When the embers have cooled or the floods have passed, who’s looking after the sustainability of small business in regional Australia?
This year’s extreme heat and dry weather have again ensured Australia’s disaster season won’t end event free, with the Bureau of Meteorology on Monday recording its hottest day on record since 1972.
Tasmania’s estimated direct loss from the current bushfires already exceeds $42 million. That disaster’s true economic impact is yet to be realised. Emergency services and volunteer organisations remain on standby across Australia for fear of a repeat of the tragic Black Saturday bushfires that claimed 173 lives, 414 injuries and the destruction of 2,100 homes.
We count deaths, injuries and the destruction of property but we also need to think about long-term impacts on regional economies. Disasters can have a crippling effect on business in small towns and regional cities. That effect isn’t fixed by emergency support for householders rather than the small businesses essential for long-term regional viability.
After initial torment from natural disasters, individuals and communities are faced with substantial clean-up and recovery efforts. They are all too often impacted by the realisation that homes, vehicles, businesses and livestock have perished. They seek to answer the question ‘how will I afford to pay for this one?’.
For most individuals, short-term help is at hand. Financial assistance under the current disaster management framework is available through the Commonwealth’s Australian Government Disaster Recovery Payment (AGDRP). Assistance consists of a one-off payment of $1,000 per eligible adult and $400 per eligible child over the age of 16. The payments – activated by Emergency Management Minister Nicola Roxon on the advice of the Attorney-General’s Department – provide easily accessible disaster assistance for individuals to meet the immediate impacts of a disaster.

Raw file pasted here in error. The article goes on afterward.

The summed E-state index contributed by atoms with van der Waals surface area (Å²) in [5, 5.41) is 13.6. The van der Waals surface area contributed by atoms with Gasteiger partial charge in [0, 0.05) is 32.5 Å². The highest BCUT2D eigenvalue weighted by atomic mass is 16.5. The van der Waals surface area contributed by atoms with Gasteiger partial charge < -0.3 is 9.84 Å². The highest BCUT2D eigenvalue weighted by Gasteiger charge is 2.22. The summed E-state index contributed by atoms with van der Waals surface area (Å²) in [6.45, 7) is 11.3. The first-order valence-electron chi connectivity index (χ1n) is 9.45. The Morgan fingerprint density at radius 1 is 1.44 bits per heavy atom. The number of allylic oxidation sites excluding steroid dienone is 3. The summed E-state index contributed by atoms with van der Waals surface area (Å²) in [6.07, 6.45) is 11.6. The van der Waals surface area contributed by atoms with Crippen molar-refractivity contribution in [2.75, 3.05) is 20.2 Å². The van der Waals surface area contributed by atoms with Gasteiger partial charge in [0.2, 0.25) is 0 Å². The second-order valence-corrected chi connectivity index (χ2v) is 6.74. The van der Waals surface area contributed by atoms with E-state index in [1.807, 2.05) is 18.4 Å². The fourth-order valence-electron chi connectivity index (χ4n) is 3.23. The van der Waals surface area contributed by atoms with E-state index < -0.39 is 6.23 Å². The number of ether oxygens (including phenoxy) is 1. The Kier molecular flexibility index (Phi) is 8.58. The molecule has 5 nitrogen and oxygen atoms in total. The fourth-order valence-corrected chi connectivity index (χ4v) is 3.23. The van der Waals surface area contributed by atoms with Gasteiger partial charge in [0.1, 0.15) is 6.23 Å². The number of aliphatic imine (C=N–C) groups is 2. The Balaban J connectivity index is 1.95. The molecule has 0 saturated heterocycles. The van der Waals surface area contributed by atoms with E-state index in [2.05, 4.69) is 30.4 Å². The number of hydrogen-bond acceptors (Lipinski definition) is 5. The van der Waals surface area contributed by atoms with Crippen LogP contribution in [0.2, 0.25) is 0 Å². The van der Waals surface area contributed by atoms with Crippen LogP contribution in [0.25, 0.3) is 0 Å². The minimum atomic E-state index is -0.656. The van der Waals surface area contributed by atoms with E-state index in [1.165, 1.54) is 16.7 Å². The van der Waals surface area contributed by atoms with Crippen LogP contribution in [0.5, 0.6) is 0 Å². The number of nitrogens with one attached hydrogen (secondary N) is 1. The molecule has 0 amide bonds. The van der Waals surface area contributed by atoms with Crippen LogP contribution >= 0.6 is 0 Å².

In addition to assistance provided through the AGDRP, personal hardship and distress payments for individuals are often made available under Category A of the joint Commonwealth-State Natural Disaster Relief and Recovery Arrangements (NDRRA).
However, with assistance focusing on the individual, small business and primary producers are often left to “weather the storm”. Queensland local government is calling for disaster assistance reform to reduce burdens imposed by the very assistance seeking to alleviate burdens from disaster itself. It’s a call worth considering if we are serious about national resilience and regional sustainability, terms in media releases often not put into practice on a coherent national basis.
Under the current disaster assistance measures, small businesses have been known to slip through the cracks through funding delays, arbitrary rules and ambiguous information – as evident during the 2012 Queensland floods. Implications that are currently evident in Tasmania, with the Commonwealth and State government yet to activate disaster assistance for local businesses.
Despite a framework that is meant to cater for small business under Category B of the NDRRA, businesses themselves are limited to assistance in the form of further debt – albeit at a concessional interest rate – hard-to- come-by grants and the burdens of bureaucracy within government departments. Previous responses to catastrophes and their effects on business, primary producers and social infrastructure have been ad hoc, begging the question as to whether further Commonwealth measures are merited.
A national approach to small business disaster assistance is necessary. The Commonwealth has the resources. It’s also necessary because of jurisdictional discrepancies. Encouragement for people to get back on their feet – and stay upright – shouldn’t depend on where your business and community are located.
What we need for starters is a national dialogue about preparing for emergencies and about recovery. Resilience isn’t a matter of welfare or growth of a national disasters bureaucracy. Instead, it involves tough strategic thinking and a willingness to consider economic and social sustainability. If the small businesses disappear with the cyclone, flood or fire there may be little point rebuilding houses and schools. Resilience may mean innovative support for regional small business in the first years after a disaster … support that makes economic sense.
Let’s not be afraid to ask some questions. Should we ensure small businesses and primary producers have access to one-off non-means tested assistance similar to that for individuals? Is episodic Commonwealth spending on infrastructure a good substitute for essential (but less headline-grabbing) post-disaster assistance to small business?
All governments have embraced rhetoric about disaster resilient communities. With pundits and parliamentarians going back to work amid smoke from the regions it’s time to be creative. Ms Roxon – responding to her predecessor’s biting criticisms – has taken shaky steps towards disaster resilience.
Let’s talk about sustaining communities – and not just resilient communities – after the flames and media releases have disappeared.